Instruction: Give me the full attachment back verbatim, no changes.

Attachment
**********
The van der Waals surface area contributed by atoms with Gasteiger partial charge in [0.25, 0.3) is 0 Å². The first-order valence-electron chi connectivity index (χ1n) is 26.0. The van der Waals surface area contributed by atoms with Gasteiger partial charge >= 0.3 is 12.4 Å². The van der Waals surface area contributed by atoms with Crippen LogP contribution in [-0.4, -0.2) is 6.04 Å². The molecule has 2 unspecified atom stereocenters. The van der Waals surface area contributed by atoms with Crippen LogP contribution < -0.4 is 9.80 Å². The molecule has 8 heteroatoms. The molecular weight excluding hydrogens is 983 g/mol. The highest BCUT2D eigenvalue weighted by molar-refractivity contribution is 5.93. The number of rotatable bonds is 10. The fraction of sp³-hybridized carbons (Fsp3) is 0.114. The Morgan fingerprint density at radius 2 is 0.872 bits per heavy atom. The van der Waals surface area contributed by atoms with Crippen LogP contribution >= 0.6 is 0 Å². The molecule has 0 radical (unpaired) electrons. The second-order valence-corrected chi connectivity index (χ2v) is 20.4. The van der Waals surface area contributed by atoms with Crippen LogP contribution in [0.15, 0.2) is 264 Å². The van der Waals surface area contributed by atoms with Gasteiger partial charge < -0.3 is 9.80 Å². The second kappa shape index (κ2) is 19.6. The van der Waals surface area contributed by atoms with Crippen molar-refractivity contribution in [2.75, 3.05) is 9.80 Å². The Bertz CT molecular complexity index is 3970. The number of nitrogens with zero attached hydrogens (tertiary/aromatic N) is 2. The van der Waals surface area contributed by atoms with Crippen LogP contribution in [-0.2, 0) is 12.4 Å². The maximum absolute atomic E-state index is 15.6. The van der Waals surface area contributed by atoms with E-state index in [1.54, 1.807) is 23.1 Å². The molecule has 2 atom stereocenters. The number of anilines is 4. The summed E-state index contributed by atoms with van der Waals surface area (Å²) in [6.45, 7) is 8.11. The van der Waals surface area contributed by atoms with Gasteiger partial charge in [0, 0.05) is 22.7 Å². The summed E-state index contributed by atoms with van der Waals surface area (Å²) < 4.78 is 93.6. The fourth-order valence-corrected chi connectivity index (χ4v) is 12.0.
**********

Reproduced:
The van der Waals surface area contributed by atoms with Gasteiger partial charge in [0.25, 0.3) is 0 Å². The first-order valence-electron chi connectivity index (χ1n) is 26.0. The van der Waals surface area contributed by atoms with Gasteiger partial charge >= 0.3 is 12.4 Å². The van der Waals surface area contributed by atoms with Crippen LogP contribution in [-0.4, -0.2) is 6.04 Å². The molecule has 2 unspecified atom stereocenters. The van der Waals surface area contributed by atoms with Crippen LogP contribution < -0.4 is 9.80 Å². The molecule has 8 heteroatoms. The molecular weight excluding hydrogens is 983 g/mol. The highest BCUT2D eigenvalue weighted by molar-refractivity contribution is 5.93. The number of rotatable bonds is 10. The fraction of sp³-hybridized carbons (Fsp3) is 0.114. The Morgan fingerprint density at radius 2 is 0.872 bits per heavy atom. The van der Waals surface area contributed by atoms with Crippen LogP contribution >= 0.6 is 0 Å². The molecule has 0 radical (unpaired) electrons. The second-order valence-corrected chi connectivity index (χ2v) is 20.4. The van der Waals surface area contributed by atoms with Crippen LogP contribution in [0.15, 0.2) is 264 Å². The van der Waals surface area contributed by atoms with Gasteiger partial charge < -0.3 is 9.80 Å². The second kappa shape index (κ2) is 19.6. The van der Waals surface area contributed by atoms with Crippen molar-refractivity contribution in [2.75, 3.05) is 9.80 Å². The Bertz CT molecular complexity index is 3970. The number of nitrogens with zero attached hydrogens (tertiary/aromatic N) is 2. The van der Waals surface area contributed by atoms with Crippen LogP contribution in [-0.2, 0) is 12.4 Å². The maximum absolute atomic E-state index is 15.6. The van der Waals surface area contributed by atoms with E-state index in [1.54, 1.807) is 23.1 Å². The molecule has 2 atom stereocenters. The number of anilines is 4. The summed E-state index contributed by atoms with van der Waals surface area (Å²) in [6.45, 7) is 8.11. The van der Waals surface area contributed by atoms with Gasteiger partial charge in [0, 0.05) is 22.7 Å². The summed E-state index contributed by atoms with van der Waals surface area (Å²) < 4.78 is 93.6. The fourth-order valence-corrected chi connectivity index (χ4v) is 12.0.